The Washington Post (pre-1997 Fulltext) – Washington, D.C.
Author: Henry Allen
Date: Dec 16, 1991
Start Page: d.01
Text Word Count: 2958
Men’s glasses got sexy in their own right in the ’50s, when intellect, alienation and flaws became sexy in men. The tortured James Dean was seen in glasses. Sunglasses came out at night on hipsters. Buddy Holly wore black plastic rims that said screw you, I wear glasses, I don’t care if you think I’m handsome or not. Those who were young then will recall the teen-homicidal cult figure Charles Starkweather, who wore wire-rimmed glasses way before they were fashionable.
By paring away peripheral vision, small glasses convey earnest intensity. When framed in wire they convey industry and fierce modesty – in the ’60s the wire was a rejection of plastic, the anathema-material. One thinks of granny glasses, John Lennon’s English steel-rimmed health-service glasses, and gold-filled P3-lens 1969 sincerity glasses. They hinted at Depression-era poverty, which the children of the ’60s felt guilty for missing. They suggested willful naivete, that foundation stone of left-wing radicalism. By seeming antique, they seemed “natural,” which was the opposite of “plastic.”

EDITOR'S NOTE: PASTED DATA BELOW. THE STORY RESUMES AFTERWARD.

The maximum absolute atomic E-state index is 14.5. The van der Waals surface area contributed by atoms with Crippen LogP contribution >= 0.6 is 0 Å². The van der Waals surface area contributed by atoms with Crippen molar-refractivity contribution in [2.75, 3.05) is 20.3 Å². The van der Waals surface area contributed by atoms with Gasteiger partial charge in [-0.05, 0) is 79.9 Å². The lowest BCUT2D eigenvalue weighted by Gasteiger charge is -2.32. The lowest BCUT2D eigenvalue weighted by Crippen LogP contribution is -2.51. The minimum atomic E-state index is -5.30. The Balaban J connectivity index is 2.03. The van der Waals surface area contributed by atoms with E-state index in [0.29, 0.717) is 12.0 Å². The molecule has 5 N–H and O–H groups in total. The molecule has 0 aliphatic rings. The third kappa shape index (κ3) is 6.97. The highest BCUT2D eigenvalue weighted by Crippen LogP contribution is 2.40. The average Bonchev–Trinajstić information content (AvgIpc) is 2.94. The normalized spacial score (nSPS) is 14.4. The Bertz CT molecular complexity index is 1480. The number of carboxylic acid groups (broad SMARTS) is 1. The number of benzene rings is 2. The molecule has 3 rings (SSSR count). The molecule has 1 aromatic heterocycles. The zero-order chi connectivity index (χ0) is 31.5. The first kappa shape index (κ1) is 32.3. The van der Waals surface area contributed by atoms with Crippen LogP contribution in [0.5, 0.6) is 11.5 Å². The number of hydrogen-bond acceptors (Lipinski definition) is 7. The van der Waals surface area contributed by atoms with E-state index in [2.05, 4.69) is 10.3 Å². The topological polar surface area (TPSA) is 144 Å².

There are: Big-Guy glasses you see in Las Vegas lobbies; aviator glasses with the built-in frown of the brow bar; the Vaclav Havel capitalism-with-a-human-face glasses; the mad-moth spectacles on the late Miles Davis; Old-Gal butterflies with forked temples; Garrison Keillor good-boy glasses; Jackie O widow’s-tears sunglasses. Think of the meaning of big glasses on Sally Jessy Raphael, looking like she’s a little girl playing dress-up on a rainy day, and Sharon Pratt Kelly, looking innocent and wise at the same time. Where would these two women be without their glasses and their middle names?
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